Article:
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June 5, 2009

One in Every Bunch

Image: Flickr/Scott Miller

Image: Flickr/Scott Miller

Apparently there are Nazi parents in every sport. I found out last night that Swim Team is no exception. Brandon asked to join this summer. I was upfront with him about what swim team involves and I even shared with him my horrific memories of the one summer I spent as a Lakewood Piranha. Alas, he still joined.

The first meet was last night. We live next door to the club pool….no seriously, right next door…so at the appointed time, Brandon and I walked over to sign in. What greeted me was a glorious chaotic mess of children with sharpie marker all over their arms (if you are a swim team novice like me, parents mark what event the child swims in so that any adult can grab them and put them in the right lane come race time), loud Disney music, and my volunteer duty.

Now readers, I mentioned that I did swim team back in the day. You might think that I knew how these meets worked and I knew which volunteer duties to sign up for and which to avoid. But you’d be wrong. You see, I swam as a kid and in doing so, thought that meets magically organized themselves, much like Christmas, grocery shopping, and laundry.

So, I had the misfortune of signing up for what is called “bullpen” duty. It sounded fun. It was anything but. My job, along with several other volunteers from both teams, was to line up the children for their races. There was a staging area, a series of deck chairs in rows, and then a lane area. In a perfect world, the kids are supposed to know what event they are swimming, go to the staging area when they see the event number posted, and sit in the appropriate deck chair. We check them off and move them forward to the next area.

Sounds reasonable, right? Only there were about 200 kids there, many under the age of 6, who were more interested in playing wall ball or hanging out with friends than getting to the staging area on time. Oh, and did I mention that it was pouring rain the whole time. FOR FIVE HOURS????

It was at this juncture that I met my first Nazi swim parent. She was with the other team and apparently, she runs the bullpen at their meets. She had a small army of minions doing her bidding and never once did I see her smile. She was not pleased with the quality of our volunteers and the job that we were doing, so she took it upon herself to take over.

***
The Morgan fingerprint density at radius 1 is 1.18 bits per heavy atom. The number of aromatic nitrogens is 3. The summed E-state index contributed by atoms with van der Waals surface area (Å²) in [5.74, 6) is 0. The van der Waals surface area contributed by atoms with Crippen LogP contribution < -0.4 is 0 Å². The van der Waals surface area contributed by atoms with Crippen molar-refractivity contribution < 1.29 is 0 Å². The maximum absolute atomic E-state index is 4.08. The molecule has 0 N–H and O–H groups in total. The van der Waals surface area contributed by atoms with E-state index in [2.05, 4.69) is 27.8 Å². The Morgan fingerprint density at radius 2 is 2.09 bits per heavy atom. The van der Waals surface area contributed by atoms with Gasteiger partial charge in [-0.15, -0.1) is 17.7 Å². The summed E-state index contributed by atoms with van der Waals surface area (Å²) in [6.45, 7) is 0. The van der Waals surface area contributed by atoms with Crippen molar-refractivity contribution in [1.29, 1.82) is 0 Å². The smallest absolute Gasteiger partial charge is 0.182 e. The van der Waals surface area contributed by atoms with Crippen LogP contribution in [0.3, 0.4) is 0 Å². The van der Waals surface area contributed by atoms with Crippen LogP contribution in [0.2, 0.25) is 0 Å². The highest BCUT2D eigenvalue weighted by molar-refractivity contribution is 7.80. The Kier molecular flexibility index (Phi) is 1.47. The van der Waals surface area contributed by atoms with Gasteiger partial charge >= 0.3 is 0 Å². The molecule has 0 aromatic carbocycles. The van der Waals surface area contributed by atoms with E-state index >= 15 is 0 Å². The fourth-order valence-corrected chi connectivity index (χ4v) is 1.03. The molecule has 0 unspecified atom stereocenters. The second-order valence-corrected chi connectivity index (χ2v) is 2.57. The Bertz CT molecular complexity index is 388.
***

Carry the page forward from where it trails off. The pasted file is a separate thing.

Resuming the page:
Now, I’ll give her this. Her team was pretty well organized. The older swimmers were in charge of marching the younger swimmers to the staging area on time and her volunteers (unlike me) seemed to actually know the kids – which is a bonus when trying to wrangle them into the right place. Ok. But here’s where I just had to laugh. At one point, she walks up to me (I suppose a clipboard makes you look official) and barks out, “Can you get any of your people to actually HELP get your swimmers to the staging area on time? Your kids aren’t showing up and my people are having to do your job.” Nevermind that I wouldn’t be able to tell you which person out here was our coach, let alone who was volunteering for us.

Did I mention that it was pouring down rain? It was ridiculous that we were even out here “for the kids” and now this woman wanted me to run around and herd cats because …why? Didn’t it actually benefit her team if some of our kids missed their race? Wouldn’t that give her little army a better chance of winning? Lots of kids went home because…oh, was POURING DOWN RAIN.

What was interesting was that she had been so domineering in the bullpen since the beginning of the meet, telling our people how we were doing everything wrong, that they ended up not doing much at all…which, you guessed it, led her to get even more angry.

I guess there’s one in every group. Oh, well, as long as it’s for the kids….

2 thoughts on “One in Every Bunch

  1. It’s amazing waht we do “for the kids” when, really, it’s for ourselves! The kids all lined up pretty makes us look good. There’s a lesson in that for parenting too. The more we get mad and try to get the kids to “line up” the less they cooperate. I don’t know when I will ever learn.

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